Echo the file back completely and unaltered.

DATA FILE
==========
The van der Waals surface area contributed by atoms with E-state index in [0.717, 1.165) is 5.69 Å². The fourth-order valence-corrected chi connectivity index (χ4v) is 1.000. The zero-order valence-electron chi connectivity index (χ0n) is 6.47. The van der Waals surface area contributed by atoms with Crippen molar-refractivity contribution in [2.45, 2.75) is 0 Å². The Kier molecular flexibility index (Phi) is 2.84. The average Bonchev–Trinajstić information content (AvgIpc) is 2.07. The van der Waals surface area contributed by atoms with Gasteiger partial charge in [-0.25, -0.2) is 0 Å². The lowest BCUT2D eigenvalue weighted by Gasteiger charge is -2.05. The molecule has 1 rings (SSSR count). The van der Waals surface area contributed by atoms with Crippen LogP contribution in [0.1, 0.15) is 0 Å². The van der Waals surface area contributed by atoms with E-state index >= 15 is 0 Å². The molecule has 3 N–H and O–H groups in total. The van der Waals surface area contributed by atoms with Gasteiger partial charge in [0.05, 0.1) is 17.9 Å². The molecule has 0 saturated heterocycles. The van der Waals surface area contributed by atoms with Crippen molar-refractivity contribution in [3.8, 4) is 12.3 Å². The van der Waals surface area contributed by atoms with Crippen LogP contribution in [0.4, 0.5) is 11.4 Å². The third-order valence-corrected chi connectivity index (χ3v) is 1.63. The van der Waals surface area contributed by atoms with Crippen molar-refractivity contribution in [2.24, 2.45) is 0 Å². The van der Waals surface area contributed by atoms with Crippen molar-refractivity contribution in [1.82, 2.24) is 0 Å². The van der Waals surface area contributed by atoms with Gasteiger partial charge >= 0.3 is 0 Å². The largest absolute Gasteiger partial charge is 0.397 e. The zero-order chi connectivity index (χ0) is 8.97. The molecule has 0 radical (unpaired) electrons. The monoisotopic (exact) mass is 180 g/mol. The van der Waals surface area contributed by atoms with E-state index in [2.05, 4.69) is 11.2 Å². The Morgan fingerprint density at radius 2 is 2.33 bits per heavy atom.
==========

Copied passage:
The van der Waals surface area contributed by atoms with E-state index in [0.717, 1.165) is 5.69 Å². The fourth-order valence-corrected chi connectivity index (χ4v) is 1.000. The zero-order valence-electron chi connectivity index (χ0n) is 6.47. The van der Waals surface area contributed by atoms with Crippen molar-refractivity contribution in [2.45, 2.75) is 0 Å². The Kier molecular flexibility index (Phi) is 2.84. The average Bonchev–Trinajstić information content (AvgIpc) is 2.07. The van der Waals surface area contributed by atoms with Gasteiger partial charge in [-0.25, -0.2) is 0 Å². The lowest BCUT2D eigenvalue weighted by Gasteiger charge is -2.05. The molecule has 1 rings (SSSR count). The van der Waals surface area contributed by atoms with Crippen LogP contribution in [0.1, 0.15) is 0 Å². The van der Waals surface area contributed by atoms with E-state index >= 15 is 0 Å². The molecule has 3 N–H and O–H groups in total. The van der Waals surface area contributed by atoms with Gasteiger partial charge in [0.05, 0.1) is 17.9 Å². The molecule has 0 saturated heterocycles. The van der Waals surface area contributed by atoms with Crippen molar-refractivity contribution in [3.8, 4) is 12.3 Å². The van der Waals surface area contributed by atoms with Crippen LogP contribution in [0.4, 0.5) is 11.4 Å². The third-order valence-corrected chi connectivity index (χ3v) is 1.63. The van der Waals surface area contributed by atoms with Crippen molar-refractivity contribution in [2.24, 2.45) is 0 Å². The van der Waals surface area contributed by atoms with Crippen molar-refractivity contribution in [1.82, 2.24) is 0 Å². The van der Waals surface area contributed by atoms with Gasteiger partial charge >= 0.3 is 0 Å². The largest absolute Gasteiger partial charge is 0.397 e. The zero-order chi connectivity index (χ0) is 8.97. The molecule has 0 radical (unpaired) electrons. The monoisotopic (exact) mass is 180 g/mol. The van der Waals surface area contributed by atoms with E-state index in [2.05, 4.69) is 11.2 Å². The Morgan fingerprint density at radius 2 is 2.33 bits per heavy atom.